A little bit more is now known about the cosmos, thanks to research involving a neutrino space odyssey, a black hole devouring a sun, and an IceCube.
Researchers from Deutsches Elektronen-Synchrotron (DESY), Germany, detected the ghost of a star in the form of the elusive neutrino particle, flung from the debris of a black hole that devoured a star.
The neutrino is the first to be discovered from this kind of event, which suggests the celestial collision also acted as a gargantuan cosmic particle accelerator.
In their paper, published in Nature Astronomy, the researchers estimated that the carnivorous black hole was about as big as 30 million suns, and the immense gravitational pull caught the sun and pulled it in. But the force across the star was not even, leading to a distorted shape and eventual disintegration.
“The force of gravity gets stronger and stronger, the closer you get to something,” explains Robert Stein of DESY and Humbolt University, who led the study. “That means the black hole’s gravity pulls the star’s near side more strongly than the star’s far side, leading to a stretching effect.
“This difference is called a tidal force, and as the star gets closer, this stretching becomes more extreme.
“Eventually it rips the star apart, and then we call it a tidal disruption event. It’s the same process that leads to ocean tides on Earth, but luckily for us the moon doesn’t pull hard enough to shred the Earth.”
About half of the obliterated star debris settled as a swirling disc around the black hole due to its massive gravity, while the rest was flung off into space.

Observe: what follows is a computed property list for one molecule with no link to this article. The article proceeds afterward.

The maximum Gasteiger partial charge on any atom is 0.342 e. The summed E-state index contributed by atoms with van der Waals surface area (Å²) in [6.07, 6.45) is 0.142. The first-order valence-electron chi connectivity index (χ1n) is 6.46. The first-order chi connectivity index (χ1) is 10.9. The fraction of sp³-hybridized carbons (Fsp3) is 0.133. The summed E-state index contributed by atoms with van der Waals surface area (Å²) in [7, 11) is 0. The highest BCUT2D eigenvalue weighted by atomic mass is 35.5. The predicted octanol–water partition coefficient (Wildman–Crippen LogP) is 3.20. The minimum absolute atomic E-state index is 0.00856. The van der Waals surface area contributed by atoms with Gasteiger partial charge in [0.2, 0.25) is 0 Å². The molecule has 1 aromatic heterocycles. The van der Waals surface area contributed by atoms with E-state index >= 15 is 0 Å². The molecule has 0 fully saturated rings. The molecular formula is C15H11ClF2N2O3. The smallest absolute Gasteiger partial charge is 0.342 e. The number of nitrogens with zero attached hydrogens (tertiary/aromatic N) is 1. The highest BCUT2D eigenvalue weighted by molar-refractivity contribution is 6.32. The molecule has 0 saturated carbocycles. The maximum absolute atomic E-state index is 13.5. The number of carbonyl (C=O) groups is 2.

Back inside of the swirling disc – called the accretion disc – the star-dust particles were smashing together and making new particles. This “engine” shot off jet-like bursts of matter and particles, one of which was the travelling neutrino.
Most of the spewed particles from these events are electrically charged, and get pulled and pushed by other magnetic fields in space and have trouble making it to Earth. The neutrally charged neutrino, however, was able to travel directly, even right through the heart of other galaxies.
The neutrino’s odyssey began in such a tidal disruption event least 700 million years ago, in an unknown galaxy within the Delphinus constellation. In October 2019, it was registered by the IceCube neutrino detector at the South Pole.
“It smashed into the Antarctic ice with a remarkable energy of more than 100 teraelectronvolts,” says co-author Anna Franckowiak, from DESY, who is now a professor at the University of Bochum.
“For comparison, that’s at least ten times the maximum particle energy that can be achieved in the world’s most powerful particle accelerator, the Large Hadron Collider at the European particle physics lab CERN, near Geneva.”
The IceCube neutrino detector picks up neutrinos regularly, but it isn’t always clear where they come from.
In this case, though, the previous detection of the tidal disruption event helped the team realise that the two events were linked. They estimated there was only a 1 in 500 chance that the neutrino’s journey and the cosmic devouring were coincidentally linked.
“This is the first neutrino linked to a tidal disruption event, and it brings us valuable evidence,” explains Stein.
“Tidal disruption events are not well understood. The detection of the neutrino points to the existence of a central, powerful engine near the accretion disc, spewing out fast particles.”
Their new model sheds light on the age-old question of where ultra-high energy cosmic rays originate.
Deborah Devis is a science journalist at Cosmos. She has a Bachelor of Liberal Arts and Science (Honours) in biology and philosophy from the University of Sydney, and a PhD in plant molecular genetics from the University of Adelaide.
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